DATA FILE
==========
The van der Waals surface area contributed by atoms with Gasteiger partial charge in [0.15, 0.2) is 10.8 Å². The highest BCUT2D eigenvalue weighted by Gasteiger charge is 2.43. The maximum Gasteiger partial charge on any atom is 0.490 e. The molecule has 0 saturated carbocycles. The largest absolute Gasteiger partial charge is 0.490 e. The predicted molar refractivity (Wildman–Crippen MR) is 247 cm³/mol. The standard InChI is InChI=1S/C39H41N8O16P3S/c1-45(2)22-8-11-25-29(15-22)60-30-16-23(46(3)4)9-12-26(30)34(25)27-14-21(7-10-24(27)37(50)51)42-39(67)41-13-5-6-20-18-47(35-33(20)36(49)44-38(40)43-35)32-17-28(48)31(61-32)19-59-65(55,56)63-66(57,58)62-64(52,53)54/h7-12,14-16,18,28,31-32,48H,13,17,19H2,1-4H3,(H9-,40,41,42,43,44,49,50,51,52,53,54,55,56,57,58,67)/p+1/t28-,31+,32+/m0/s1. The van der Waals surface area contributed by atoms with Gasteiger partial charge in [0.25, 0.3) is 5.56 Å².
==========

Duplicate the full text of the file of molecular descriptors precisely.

The van der Waals surface area contributed by atoms with Gasteiger partial charge in [0.15, 0.2) is 10.8 Å². The highest BCUT2D eigenvalue weighted by Gasteiger charge is 2.43. The maximum Gasteiger partial charge on any atom is 0.490 e. The molecule has 0 saturated carbocycles. The largest absolute Gasteiger partial charge is 0.490 e. The predicted molar refractivity (Wildman–Crippen MR) is 247 cm³/mol. The standard InChI is InChI=1S/C39H41N8O16P3S/c1-45(2)22-8-11-25-29(15-22)60-30-16-23(46(3)4)9-12-26(30)34(25)27-14-21(7-10-24(27)37(50)51)42-39(67)41-13-5-6-20-18-47(35-33(20)36(49)44-38(40)43-35)32-17-28(48)31(61-32)19-59-65(55,56)63-66(57,58)62-64(52,53)54/h7-12,14-16,18,28,31-32,48H,13,17,19H2,1-4H3,(H9-,40,41,42,43,44,49,50,51,52,53,54,55,56,57,58,67)/p+1/t28-,31+,32+/m0/s1. The van der Waals surface area contributed by atoms with Gasteiger partial charge in [0.25, 0.3) is 5.56 Å².